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Chicks on Speed

Chicks on Speed

Interviewed by
Courtney Sanders
Friday 22nd February, 2013 10:03AM

Seminal music / art / fashion duo Chicks on Speed are heading to New Zealand next week in support of their latest, multidisciplinary project SCREAM. They will be releasing an album as part of the project that includes collaborations with icons like Yoko Ono and Julian Assange, and UTR caught up with the duo to discuss their incredible history as an art troupe, the starting point for SCREAM, and you know, biology and cyber terrorism!

Firstly I'm really interested in how you guys met and what led you to explore the multi-disciplinary avenues you do. Was there a movement happening in Munich at that particular time?

Alex Murray-Leslie: Munich is a very family friendly place, quiet and quite boring, so out of necessity, the four of us (Lisa Walker, Melissa Logan, Kiki Moorse and myself) formed a girl gang to create our own fun style of self made entertainment, with a hand made bar, outfits, lighting and chopped up style of medley tape music.

Was there an artist or inspiration of another kind that led you to combining music, fashion and art?

Alex Murray-Leslie: Theres a close proximity between Chicks on Speed and women working in the Bauhaus craft movements, Leigh Bowry and of course The Slits, Kleenex, Yoko Ono Fluxus performances and her early experimental sound works with John Lennon where electrifying. Music, Art and Fashion have always been connected, it just hasn't been talked about on a multidisciplinary level till now.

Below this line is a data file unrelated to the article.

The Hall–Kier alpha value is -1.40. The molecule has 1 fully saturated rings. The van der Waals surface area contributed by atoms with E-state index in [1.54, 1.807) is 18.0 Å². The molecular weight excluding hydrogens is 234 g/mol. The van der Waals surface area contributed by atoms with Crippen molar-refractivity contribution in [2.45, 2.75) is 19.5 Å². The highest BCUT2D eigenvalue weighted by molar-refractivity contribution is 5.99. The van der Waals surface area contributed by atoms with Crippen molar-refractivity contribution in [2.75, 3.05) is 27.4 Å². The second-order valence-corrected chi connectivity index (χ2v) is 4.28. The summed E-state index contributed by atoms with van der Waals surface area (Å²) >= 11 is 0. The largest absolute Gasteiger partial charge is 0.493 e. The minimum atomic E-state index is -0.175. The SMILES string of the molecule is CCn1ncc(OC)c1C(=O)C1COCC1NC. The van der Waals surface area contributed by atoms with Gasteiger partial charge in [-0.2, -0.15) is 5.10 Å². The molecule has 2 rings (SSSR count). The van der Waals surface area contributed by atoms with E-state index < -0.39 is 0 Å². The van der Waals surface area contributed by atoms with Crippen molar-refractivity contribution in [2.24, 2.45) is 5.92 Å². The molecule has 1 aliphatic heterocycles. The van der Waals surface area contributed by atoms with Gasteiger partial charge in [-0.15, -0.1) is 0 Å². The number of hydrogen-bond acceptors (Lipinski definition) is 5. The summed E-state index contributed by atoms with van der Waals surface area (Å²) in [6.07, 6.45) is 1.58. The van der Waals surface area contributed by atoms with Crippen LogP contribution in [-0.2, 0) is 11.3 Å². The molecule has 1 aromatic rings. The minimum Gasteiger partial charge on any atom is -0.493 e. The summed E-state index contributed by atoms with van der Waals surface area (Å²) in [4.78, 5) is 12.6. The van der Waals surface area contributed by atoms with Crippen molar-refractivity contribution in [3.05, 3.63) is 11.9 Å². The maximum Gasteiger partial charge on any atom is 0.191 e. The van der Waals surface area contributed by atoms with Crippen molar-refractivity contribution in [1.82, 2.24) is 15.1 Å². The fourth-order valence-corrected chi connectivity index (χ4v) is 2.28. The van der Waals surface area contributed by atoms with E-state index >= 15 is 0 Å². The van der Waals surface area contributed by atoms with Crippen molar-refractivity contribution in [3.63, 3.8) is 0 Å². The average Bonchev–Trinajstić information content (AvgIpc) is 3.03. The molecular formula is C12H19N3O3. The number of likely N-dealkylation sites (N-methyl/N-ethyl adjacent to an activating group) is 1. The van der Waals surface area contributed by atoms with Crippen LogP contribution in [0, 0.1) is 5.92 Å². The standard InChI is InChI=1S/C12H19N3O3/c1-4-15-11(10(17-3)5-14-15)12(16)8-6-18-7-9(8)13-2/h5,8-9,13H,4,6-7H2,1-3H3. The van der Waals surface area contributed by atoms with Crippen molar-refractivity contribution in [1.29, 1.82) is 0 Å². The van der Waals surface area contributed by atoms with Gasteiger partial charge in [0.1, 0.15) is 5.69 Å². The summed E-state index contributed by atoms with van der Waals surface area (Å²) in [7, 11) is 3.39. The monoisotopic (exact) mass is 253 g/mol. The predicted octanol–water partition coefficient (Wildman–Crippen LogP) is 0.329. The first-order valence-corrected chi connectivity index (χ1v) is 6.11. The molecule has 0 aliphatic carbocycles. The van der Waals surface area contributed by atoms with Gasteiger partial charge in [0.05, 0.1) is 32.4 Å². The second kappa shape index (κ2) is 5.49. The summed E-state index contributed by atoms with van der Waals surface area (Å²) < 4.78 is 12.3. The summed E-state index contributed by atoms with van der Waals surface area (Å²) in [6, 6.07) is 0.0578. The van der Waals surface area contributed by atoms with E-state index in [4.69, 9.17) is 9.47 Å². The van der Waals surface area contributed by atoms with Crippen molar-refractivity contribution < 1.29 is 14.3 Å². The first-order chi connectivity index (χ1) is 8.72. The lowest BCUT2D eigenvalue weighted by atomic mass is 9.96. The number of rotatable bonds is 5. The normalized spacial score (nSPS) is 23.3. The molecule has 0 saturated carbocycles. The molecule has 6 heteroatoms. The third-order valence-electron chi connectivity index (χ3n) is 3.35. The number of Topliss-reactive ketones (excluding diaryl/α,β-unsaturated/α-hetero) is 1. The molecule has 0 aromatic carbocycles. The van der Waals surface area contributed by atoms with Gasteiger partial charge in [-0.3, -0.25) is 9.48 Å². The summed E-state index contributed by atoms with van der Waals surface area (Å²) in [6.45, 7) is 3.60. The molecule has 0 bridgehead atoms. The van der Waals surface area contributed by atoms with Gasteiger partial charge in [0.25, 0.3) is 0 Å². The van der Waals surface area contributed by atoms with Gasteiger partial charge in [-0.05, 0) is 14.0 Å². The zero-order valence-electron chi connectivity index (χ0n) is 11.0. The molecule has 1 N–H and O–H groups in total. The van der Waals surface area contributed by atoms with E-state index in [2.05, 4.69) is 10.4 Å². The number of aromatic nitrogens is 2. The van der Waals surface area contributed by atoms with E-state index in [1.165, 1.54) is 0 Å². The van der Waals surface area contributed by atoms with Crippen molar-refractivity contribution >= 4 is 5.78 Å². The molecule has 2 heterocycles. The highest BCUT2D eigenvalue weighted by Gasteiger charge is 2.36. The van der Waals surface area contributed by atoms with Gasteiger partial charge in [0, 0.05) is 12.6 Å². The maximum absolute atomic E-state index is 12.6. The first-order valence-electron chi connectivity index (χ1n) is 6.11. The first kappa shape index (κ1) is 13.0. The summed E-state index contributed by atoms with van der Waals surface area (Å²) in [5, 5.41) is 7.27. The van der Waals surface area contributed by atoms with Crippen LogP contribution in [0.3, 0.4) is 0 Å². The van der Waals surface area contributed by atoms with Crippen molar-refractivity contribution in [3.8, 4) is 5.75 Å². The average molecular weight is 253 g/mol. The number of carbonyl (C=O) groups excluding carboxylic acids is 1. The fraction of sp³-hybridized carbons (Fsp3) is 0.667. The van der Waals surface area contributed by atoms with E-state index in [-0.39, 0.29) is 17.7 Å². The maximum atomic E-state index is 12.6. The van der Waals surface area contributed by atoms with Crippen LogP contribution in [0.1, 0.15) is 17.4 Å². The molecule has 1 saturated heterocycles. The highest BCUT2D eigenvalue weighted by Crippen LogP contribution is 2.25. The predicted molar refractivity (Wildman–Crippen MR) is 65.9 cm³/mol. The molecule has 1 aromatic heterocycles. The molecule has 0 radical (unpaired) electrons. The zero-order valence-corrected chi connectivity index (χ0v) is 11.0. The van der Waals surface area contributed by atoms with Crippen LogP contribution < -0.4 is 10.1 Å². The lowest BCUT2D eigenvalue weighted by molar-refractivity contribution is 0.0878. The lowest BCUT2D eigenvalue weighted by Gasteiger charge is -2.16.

How was what you were doing received at the time, compared to now?

A lot of Munichites at the time were embarrassed by what Melissa and I were doing, some would even walk out of our performances. We felt totally empowered at the time and of course didn't listen to anyone! Create and keep going was our motto, no matter what anyone says! Now we're labeled as heroines of the Munich art, music & fashion scenes or "the sound of Munich”. I get the feeling there's a sense of pride amongst the creative community and Academy of Fine Arts students towards us.

It’s interesting that you guys have become a legitimate and respected part of the fashion industry; an industry that is notoriously closed, pre-established and traditional. Was it difficult to become accepted by this and why do you think you were able to become so ingrained in this industry?

Alex Murray-Leslie: Karl Lagerfeld had a lot to do with this: we did a photo-shoot with him for our cover of "fashion rules" (the song was made to make models fall off the catwalk, which he smiled at). He liked the way we poked fun at fashion people in a tongue in cheek way. We had fun with the medium and still do, we don't take it seriously and I guess that's why we're part of it, in some strange twisted way. We love fashion and it's an integral part of the Chicks on Speed language of creative expression, from our screen printed textiles, DIY patch worked sloganeering banners to the fashionable technology we've been developing over the last seven years. I'm especially into the fashion side of COS – I cannot imagine making anything that isn't associated with the body or has some body centricity merged with sonic element, its all about image and gesture!